Big turnout decides local races in Kerrville and Kerr County

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The final numbers are in (although they’ll remain unofficial until all mail-in ballots are counted and the vote is officially canvassed) and Kerr County saw a huge turnout for local races including Kerrville City Council, Sheriff, Commissioners Court Precinct 1, and the local proposition for Precinct 2. Almost 28,000 voters cast a ballot either via mail, early in-person, or on election day. That represents a 74% turnout of registered voters in Kerr County.

Turnout compared

Countywide, 27,849 of 37,775 registered voters turnout out — 73.72%. The number of ballots cast increased by 13% from 2016, when 24,579 voters cast a ballot in Kerr County. Turnout in 2016 was approximately 69%, increasing to nearly 74% this year.

For the city municipal elections, this was a unique year. These elections are typically held in the spring, with only the municipal races on the ballot. In the 2018 municipal election which included the mayor position, about 4,000 voters turned out. This year, since these races were on the general election presidential ballot, over 10,000 votes were cast — an historic turnout.

City Council

City council representatives serve two-year terms and the elections are staggered so that there is an election each year. In odd years, we elect Place 1 and 2. In even years, we elect a Mayor, and Place 3 and Place 4 representatives. This year, there were two candidates vying for each position:

  • Mayor: Incumbent Bill Blackburn vs. David Barker
  • Place 3: Incumbent Judy Eychner vs. Roman Garcia
  • Place 4: Incumbent Delayne Sigerman vs. Brenda Hughes

Incumbents Blackburn and Eychner retained their seats, while challenger Brenda Hughes unseated Delayne Sigerman. The results (as of today) are shown below.

The biggest surprise of the night was the Place 4 race. Brenda Hughes won a decisive victory over incumbent Delayne Sigerman. Most observers recognized that the three pairs of candidates had aligned themselves as incumbents versus challengers. The three incumbents campaigned in harmony, and at times in cooperation, as did the three challengers. Hughes significantly outperformed her allies, winning a 2-to-1 majority in that race. The surprise was that the vote totals in that particular race were so different from the other two races. Observers that forecasted a “sweep” of either incumbent or challenger victories were confounded, including your author.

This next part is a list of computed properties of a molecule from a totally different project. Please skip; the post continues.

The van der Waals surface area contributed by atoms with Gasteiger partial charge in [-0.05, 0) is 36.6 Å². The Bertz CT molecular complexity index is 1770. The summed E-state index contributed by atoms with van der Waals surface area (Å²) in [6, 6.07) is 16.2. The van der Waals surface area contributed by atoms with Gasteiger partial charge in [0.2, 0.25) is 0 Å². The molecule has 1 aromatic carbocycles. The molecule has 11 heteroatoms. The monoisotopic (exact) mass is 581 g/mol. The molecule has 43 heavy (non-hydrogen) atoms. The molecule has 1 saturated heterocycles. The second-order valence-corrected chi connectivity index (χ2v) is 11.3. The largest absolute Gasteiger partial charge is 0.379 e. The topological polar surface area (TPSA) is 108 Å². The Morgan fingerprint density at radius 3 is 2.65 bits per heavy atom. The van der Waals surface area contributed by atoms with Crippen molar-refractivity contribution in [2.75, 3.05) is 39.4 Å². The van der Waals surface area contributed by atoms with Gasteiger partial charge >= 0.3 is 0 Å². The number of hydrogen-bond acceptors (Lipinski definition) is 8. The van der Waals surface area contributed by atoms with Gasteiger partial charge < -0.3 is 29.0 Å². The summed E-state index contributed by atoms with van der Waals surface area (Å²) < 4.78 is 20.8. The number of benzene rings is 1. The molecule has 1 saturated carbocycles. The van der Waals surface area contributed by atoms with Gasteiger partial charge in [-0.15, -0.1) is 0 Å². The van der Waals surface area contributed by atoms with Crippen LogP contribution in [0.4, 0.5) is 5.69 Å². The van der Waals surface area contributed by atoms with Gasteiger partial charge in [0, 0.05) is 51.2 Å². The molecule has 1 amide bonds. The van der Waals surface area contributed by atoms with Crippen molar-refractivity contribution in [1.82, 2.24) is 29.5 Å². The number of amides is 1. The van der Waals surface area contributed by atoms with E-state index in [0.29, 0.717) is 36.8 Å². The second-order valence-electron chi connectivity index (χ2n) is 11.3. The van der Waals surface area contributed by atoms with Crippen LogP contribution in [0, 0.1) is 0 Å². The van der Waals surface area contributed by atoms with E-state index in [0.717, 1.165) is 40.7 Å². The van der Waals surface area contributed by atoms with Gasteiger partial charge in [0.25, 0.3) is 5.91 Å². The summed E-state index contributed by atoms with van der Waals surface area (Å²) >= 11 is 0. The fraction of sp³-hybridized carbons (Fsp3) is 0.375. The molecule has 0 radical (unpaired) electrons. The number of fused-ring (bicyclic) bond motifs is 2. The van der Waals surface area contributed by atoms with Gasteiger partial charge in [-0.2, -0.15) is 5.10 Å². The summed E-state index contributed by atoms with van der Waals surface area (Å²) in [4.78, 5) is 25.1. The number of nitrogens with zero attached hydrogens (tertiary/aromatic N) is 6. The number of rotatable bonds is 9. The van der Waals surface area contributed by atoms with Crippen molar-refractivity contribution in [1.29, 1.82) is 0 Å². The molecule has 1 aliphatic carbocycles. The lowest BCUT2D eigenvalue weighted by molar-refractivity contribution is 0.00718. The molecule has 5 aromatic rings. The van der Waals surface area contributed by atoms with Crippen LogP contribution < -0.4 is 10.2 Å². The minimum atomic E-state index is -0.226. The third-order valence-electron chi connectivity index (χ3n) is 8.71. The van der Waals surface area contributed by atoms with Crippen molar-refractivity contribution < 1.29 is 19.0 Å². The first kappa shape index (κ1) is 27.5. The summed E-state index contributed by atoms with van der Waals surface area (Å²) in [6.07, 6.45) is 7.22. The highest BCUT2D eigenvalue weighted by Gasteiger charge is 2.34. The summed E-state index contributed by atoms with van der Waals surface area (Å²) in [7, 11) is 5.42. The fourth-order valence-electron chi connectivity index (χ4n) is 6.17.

Another important data point is the “under votes.” Under votes are ballots on which the voter did not select either candidate for a particular race. In this election, there were 1,138 under votes for the mayor race, 1,550 for Place 3, and 1,982 in Place 4. Those are significant numbers of under votes, and can probably be attributed to the fact that most voters in this election had not ever cast a ballot in a municipal race.

Would the outcomes have been the same if the election were held on-time in the spring? We will never know, but we do know that the turnout would have been much lower, and the voters would have consisted primarily of very interested, knowledgeable residents, rather than including those who may be “low-information voters” in this general election. It’s an interesting thought experiment, but without polls or surveys or questionnaires, we will never know for sure.

Blackburn, a Democrat running in this nonpartisan race for City Council, has now defeated two Republican candidates in back-to-back elections. He bested the challenger David Barker by 9 percentage points. Blackburn stated on his personal Facebook page that this term would be his last. In 2022, he plans on stepping down and handing over the reins to the next victor in that year’s mayoral race.

Eychner received over 6,200 votes, beating her challenger by 22 percentage points. This will be her second term on City Council, having won her first election in 2018. Her challenger, Roman Garcia, is the son of last year’s city council candidate Mario Garcia.

Kerr County Sheriff

After winning the runoff election over the summer, the outcome for the general election was never in doubt, and Republican Larry Leitha defeated the Libertarian Warren Funk with 87% of the vote. A third-party candidate has never won a competitive race in Kerr County, according to our analysis of the historical record. Leitha will take over for long-time Sheriff Rusty Hierholzer, who is retiring.

Commissioner Precinct 1

Harley Belew was in the driver’s seat and ready to coast to an unchallenged victory after drawing no primary opponent in the spring. However, on his radio program, he made several controversial comments that eventually drew a challenger — write-in candidate Konrad Wert. But Wert’s campaign was an uphill battle, since his name would not appear on the ballot, and only a blank line would indicate that there was a challenger to Belew, who won his first election in 2016. Wert used the FCC’s equal time rules to get airtime on Harley’s radio station, including a Saturday morning radio show, but his efforts were not enough to seriously threaten the hard-right Republican Belew.

Proposition A for Precinct 2

Did you know that in 2020 it is still illegal to sell liquor in parts of Kerr County? The Precinct 2 Prosperity Program challenged that antiquated blue law and the measure won 82% of the vote. According to the P2P Facebook page, “Our mission is to pass legislation that will legalize the sale of all alcoholic beverages, including mixed beverages in Precinct 2 with a vision to bring increased economic opportunities to our region.”

More election analysis is soon to come.